In My Wife’s Honor

By Rod Corpuz

This past September, for Ironman NY 70.3, I partnered with the SRNA for a second time to fundraise towards their mission. While covering 70.3 miles (swimming, biking, and running) is hard enough, the race happened during Tropical Storm Ophelia!  

Leading up to the race, the forecast was that a storm was brewing. Speaking to other triathletes, some were unwilling to take on those dangerous conditions. I debated the risk, too. However, I couldn’t stop thinking about my wife Erin, whom I was racing in honor of, and her everyday battle with Transverse Myelitis.   

She’s a warrior. From the day she was diagnosed to 2+ years later, she has remained steadfast in doing whatever it takes to improve her condition. She endures regular pain but still finds the strength for ongoing doctor visits, seeing the neurologist, doing physical therapy, etc. She regularly meditates, and she is always fine-tuning her diet to address her condition. She prioritizes all this while being a mother to our kids, my wife, and my partner in managing our family and home. If she shows up every day to battle through her symptoms, I could get through this one hard day.  

I also thought of the people who supported my fundraiser. Many of those same people were very helpful when our family was first navigating through Erin’s diagnosis and her early rehabilitation/hospital stay. Finishing the race was also an ode to them.   

Tropical Storm Ophelia did not disappoint. The wind and the rain were relentless. The conditions were so bad that they shortened the swim portion of the race. The swim portion of a half Ironman is supposed to be 1.2 miles. Because of the choppy water conditions, they shortened it to less than half that distance. I was partially relieved because the swells in the water were intimidating!   

The buzzer went off, as it was my turn during the rolling swim start. The majority of the swim felt like I was in the spin cycle of a washer. My body bobbed with the waves. The rain added more difficulty to breathe on top of the splashing water from the waves and other swimmers. I would eventually settle into a rhythm despite the chaos. Coming out of the water, I felt relieved, thinking, “Well, I’m glad I survived that!” (Swim time: 22:12).  

Moving on to the bike, it was comical with the amount of rain and wind. The storm did not let up. The rain and wind felt like it a coming from every direction. I was concerned about how soaked I would get since I only wore a triathlon kit. My approach was to maintain a high effort to keep my body temperature up. Another concern was the slippery conditions. I witnessed a crash happen right in front of me. The triathlete must have lost control of his bike due to the wet road. I would find out later that there were MANY accidents and crashes. I did my best to push my pace when I could but with caution. After getting pummeled with rain and wind for hours, I finished the bike portion of the race. (56-mile bike time: 3:14:52).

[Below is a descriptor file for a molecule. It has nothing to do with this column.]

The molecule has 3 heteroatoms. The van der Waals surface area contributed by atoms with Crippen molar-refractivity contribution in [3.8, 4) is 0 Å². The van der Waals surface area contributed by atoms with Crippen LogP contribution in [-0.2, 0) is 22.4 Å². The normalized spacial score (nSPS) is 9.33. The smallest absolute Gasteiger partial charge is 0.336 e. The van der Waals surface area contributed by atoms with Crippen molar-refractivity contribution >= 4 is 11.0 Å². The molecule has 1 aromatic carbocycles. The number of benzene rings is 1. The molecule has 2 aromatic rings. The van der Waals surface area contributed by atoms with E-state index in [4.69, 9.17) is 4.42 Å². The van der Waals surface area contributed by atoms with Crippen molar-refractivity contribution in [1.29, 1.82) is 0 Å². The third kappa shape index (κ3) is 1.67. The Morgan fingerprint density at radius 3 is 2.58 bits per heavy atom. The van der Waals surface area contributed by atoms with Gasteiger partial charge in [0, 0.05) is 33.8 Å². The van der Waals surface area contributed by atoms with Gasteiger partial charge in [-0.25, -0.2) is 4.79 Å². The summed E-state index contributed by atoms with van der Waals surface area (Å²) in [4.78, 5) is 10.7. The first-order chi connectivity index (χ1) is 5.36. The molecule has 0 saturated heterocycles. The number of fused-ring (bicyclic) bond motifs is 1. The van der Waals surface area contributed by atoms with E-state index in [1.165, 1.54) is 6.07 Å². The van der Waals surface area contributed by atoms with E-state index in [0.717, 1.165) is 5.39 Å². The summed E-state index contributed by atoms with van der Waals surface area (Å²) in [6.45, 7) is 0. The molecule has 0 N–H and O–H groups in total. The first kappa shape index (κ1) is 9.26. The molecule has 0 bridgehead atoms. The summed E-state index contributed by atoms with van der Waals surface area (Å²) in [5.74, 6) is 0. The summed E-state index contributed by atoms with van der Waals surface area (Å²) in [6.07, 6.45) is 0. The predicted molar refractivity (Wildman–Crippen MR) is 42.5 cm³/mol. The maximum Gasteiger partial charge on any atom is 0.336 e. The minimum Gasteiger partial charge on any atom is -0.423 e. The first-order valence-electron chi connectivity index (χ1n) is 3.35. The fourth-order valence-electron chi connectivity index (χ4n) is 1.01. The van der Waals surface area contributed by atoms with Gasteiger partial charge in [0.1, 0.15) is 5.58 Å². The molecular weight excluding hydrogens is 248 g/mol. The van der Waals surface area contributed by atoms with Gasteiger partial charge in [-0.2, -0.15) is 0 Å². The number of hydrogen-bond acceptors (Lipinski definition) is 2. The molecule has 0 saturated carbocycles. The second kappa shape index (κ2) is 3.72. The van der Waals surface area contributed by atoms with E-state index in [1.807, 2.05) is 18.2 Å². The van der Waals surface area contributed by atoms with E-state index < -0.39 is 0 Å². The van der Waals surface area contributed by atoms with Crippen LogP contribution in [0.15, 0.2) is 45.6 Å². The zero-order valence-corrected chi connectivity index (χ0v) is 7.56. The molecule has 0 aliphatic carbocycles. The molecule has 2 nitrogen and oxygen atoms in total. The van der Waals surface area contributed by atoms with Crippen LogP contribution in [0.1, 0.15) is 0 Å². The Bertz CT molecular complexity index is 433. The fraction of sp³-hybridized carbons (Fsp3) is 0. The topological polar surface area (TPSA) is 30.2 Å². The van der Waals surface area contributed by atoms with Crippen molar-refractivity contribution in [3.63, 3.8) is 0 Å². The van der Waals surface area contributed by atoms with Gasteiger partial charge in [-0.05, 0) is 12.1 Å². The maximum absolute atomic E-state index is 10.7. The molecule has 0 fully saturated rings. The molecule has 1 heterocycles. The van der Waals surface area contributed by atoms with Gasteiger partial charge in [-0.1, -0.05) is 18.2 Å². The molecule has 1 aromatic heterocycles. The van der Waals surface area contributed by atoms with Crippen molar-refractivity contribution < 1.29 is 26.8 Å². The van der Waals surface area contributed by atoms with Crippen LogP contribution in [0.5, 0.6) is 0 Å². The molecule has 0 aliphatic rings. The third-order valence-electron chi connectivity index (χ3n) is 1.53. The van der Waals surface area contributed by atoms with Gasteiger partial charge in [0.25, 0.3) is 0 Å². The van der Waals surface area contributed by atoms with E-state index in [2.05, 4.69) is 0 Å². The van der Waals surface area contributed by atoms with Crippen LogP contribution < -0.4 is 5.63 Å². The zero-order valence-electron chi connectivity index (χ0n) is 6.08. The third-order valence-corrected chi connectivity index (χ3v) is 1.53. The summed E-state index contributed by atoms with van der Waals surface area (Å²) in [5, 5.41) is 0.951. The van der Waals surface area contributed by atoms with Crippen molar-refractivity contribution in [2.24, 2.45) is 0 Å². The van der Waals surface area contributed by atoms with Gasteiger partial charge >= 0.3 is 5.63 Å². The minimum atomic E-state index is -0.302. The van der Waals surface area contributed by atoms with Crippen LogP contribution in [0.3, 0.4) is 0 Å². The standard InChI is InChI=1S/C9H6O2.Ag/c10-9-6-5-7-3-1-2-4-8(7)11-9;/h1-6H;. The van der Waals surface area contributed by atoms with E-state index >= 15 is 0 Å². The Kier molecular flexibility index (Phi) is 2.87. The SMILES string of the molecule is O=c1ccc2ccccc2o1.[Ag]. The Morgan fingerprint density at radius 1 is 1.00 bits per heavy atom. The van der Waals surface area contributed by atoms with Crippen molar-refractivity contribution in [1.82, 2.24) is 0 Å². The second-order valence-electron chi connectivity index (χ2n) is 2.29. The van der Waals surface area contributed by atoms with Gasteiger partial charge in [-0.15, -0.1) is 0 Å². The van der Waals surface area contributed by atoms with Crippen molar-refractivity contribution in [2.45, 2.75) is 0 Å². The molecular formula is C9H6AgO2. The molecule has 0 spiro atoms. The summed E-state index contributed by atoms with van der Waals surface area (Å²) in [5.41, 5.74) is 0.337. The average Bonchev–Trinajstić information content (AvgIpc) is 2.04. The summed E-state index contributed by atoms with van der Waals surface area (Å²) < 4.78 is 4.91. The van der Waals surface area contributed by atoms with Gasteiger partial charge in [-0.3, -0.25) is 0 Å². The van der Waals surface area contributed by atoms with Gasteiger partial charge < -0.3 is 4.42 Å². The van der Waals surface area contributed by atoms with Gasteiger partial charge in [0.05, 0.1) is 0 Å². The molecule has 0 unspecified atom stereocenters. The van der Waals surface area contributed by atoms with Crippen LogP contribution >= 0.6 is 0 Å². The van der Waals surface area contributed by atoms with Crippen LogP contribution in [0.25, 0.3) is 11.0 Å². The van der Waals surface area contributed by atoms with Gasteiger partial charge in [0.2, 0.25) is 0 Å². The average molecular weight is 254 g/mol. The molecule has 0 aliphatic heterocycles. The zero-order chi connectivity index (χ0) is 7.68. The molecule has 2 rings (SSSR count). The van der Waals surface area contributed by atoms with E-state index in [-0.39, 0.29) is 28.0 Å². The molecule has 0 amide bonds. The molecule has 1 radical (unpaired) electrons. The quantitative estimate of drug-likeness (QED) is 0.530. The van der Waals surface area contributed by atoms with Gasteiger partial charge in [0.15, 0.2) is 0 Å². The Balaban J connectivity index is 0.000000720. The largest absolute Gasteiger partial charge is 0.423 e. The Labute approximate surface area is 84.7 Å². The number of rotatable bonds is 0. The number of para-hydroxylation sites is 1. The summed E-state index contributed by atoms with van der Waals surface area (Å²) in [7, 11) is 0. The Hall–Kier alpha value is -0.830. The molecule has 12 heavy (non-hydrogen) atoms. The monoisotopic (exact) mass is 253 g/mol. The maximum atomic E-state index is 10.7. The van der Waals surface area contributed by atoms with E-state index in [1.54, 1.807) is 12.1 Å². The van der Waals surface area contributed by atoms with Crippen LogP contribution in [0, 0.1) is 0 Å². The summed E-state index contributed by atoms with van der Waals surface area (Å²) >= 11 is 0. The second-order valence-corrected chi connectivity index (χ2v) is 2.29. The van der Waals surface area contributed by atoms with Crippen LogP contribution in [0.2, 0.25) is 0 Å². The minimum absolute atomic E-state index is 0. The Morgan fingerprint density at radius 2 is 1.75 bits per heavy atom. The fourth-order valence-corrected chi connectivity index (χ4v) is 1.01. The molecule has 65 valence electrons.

At this point of the day, the transition area, where we stored all of our racing gear, was completely flooded. Once I racked my bike, I moved to my running gear, which I realized was completely soaked. My shoes were wet. I went with the same mentality as the bike: keep my effort on the run so my body temperature would be higher.  

I’ve had a history of “bonking” during the run portion of half Ironman races. Bonking means when your body is begging you to stop. In previous races, I’ve had to settle into a run/walk cycle. At the start of this run, I felt I had more gas in the tank. I felt more fire underneath me, especially thinking of Erin and the fundraiser supporters. I thought about how Erin approaches every day and how she powers through. I thought about how I’d do anything to support my wife. Like the prior two parts of the race, Tropical Storm Ophelia kept the rain and wind coming. Striding through the weather and the many puddles, I kept moving forward. I kept thinking about Erin’s approach. She doesn’t focus on perfection or getting back 100% to where she was. She focuses on progress. I did not want to stop or slow down unless I was past the finish line.   

As I made that last turn toward the finish line, I felt a surge of energy. I made my best effort to sprint to the finish line, knowing despite the storm, I could finish what I set out to do: raise $3k for Siegel Rare Neuroimmune Association and complete the inaugural Ironman NY 70.3.   

(13.1-mile run time: 2:17:02. Total Half Ironman Triathlon: 6:07:42).  

It felt amazing to finish the race, given the circumstances. I was so grateful for all the supporters who donated to my fundraiser. I was so thankful to partner with the SRNA again to fundraise in honor of my wife. I was able to surpass my last fundraising effort by $1k. However, while this was an incredible milestone and cause, it never feels “enough.”   

The reality is, currently, there is no cure for Transverse Myelitis. No medication will eliminate it from Erin’s body. She can only TREAT the symptoms of Transverse Myelitis. The symptoms are a daily battle. As her husband, it’s so difficult to see her go through pain every single day. I would do anything to take that pain away. But like I said earlier, Erin is a WARRIOR. She inspires me, and as her husband, I will continue to do whatever it takes to support her in any way possible. Ultimately, that is why I continue to support the SRNA and all their work towards helping people with neuroimmune conditions.  

Our “In Their Own Words” blog posts represent the views of the author of the blog post and do not necessarily represent the views of SRNA.